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ORIGINAL ARTICLE
Year : 2017  |  Volume : 22  |  Issue : 1  |  Page : 54

Quantitative assessment of Wilms tumor 1 expression by real-time quantitative polymerase chain reaction in patients with acute myeloblastic leukemia


1 Department of Hematopathology and Blood Banking, Cancer Molecular Pathology Research Center, Faculty of Medicine, Mashhad University of Medical Sciences, Mashhad, Iran
2 Liver and Pancreatobiliary Diseases Research Center, Digestive Disease Research Institute, Tehran University of Medical Sciences, Tehran, Iran
3 Cancer Molecular Pathology Research Center, Faculty of Medicine, Mashhad University of Medical Sciences; Student Research Committee, Faculty of Medicine, Mashhad University of Medical Sciences, Mashhad, Iran
4 Student Research Committee, Faculty of Medicine, Mashhad University of Medical Sciences; Department of Modern Sciences and Technologies, School of Medicine, Mashhad University of Medical Sciences, Mashhad, Iran

Correspondence Address:
Sepideh Shakeri
Cancer Molecular Pathology Research Center, Faculty of Medicine, Mashhad University of Medical Sciences, Mashhad
Iran
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Source of Support: None, Conflict of Interest: None


DOI: 10.4103/jrms.JRMS_448_16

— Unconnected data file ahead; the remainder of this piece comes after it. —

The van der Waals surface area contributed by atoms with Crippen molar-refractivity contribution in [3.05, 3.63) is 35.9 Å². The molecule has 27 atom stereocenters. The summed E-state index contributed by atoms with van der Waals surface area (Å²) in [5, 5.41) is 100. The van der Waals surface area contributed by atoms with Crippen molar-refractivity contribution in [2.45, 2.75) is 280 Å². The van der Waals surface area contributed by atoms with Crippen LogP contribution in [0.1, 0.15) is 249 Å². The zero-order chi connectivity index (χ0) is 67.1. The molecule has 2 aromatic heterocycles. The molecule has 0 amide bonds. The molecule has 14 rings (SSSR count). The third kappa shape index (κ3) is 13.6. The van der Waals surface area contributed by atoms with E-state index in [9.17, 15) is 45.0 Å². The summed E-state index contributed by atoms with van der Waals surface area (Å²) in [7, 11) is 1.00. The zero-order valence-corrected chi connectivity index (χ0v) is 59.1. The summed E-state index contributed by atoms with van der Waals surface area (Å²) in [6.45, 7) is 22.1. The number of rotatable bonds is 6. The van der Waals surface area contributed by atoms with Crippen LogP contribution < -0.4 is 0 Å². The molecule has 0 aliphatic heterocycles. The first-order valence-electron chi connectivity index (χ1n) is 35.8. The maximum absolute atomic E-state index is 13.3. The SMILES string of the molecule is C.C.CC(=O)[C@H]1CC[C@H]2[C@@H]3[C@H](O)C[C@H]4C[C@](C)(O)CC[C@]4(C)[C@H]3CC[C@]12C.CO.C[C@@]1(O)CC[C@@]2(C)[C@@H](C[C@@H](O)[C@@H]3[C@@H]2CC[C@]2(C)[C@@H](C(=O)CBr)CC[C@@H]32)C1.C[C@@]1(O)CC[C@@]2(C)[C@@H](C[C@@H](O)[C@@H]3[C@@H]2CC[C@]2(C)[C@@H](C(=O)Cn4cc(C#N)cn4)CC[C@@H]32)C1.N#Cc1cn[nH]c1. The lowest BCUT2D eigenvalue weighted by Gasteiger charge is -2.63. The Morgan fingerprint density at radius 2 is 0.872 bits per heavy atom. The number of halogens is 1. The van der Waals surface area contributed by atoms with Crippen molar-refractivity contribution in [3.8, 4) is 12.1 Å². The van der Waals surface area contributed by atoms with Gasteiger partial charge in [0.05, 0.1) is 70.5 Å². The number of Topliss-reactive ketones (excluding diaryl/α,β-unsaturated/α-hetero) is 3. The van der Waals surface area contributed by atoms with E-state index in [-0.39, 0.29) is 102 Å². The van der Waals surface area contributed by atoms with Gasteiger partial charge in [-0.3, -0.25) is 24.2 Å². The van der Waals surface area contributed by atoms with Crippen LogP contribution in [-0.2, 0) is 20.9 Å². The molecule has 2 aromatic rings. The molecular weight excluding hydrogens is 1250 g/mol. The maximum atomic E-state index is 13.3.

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Background: The Wilms tumor 1 (WT1) gene is originally defined as a tumor suppressor gene and a transcription factor that overexpressed in leukemic cells. It is highly expressed in more than 80% of acute myeloid leukemia (AML) patients, both in bone marrow (BM) and in peripheral blood (PB), and it is used as a powerful and independent marker of minimal residual disease (MRD); we have determined the expression levels of the WT1 by real-time quantitative polymerase chain reaction (RQ-PCR) in PB and BM in 126 newly diagnosed AML patients. Materials and Methods: This study was done in molecular pathology and cancer research center from April 2014 to June 2015, RQ-PCR method was used to determine the WT1 gene expression in BM and/or PB samples from 126 patients of AML, we cloned both WT1 and ABL genes for creating a standard curve, and we calculate copy number of WT1 genes in patients. Results: A total of 126 AML patients consist of 70 males (55.6%) and 56 females (44.4%), with a median age of 26 years; 104 (81%) patients out of 126 show overexpression of WT1 gene. We also concomitant monitoring of fusion transcripts (PML RARa, AML1-ETO, MLL-MLL, CBFb-MYH11, or DEK-CAN) in our patients, the AML1-ETO group showing remarkably low levels of WT1 compared with other fusion transcript and the CBFB-MYH11 showing high levels of WT1. Conclusion: We conclude that WT1 expression by RQ-PCR in AML patients may be employed as an independent tool to detect MRD in the majority of normal karyotype AML patients.


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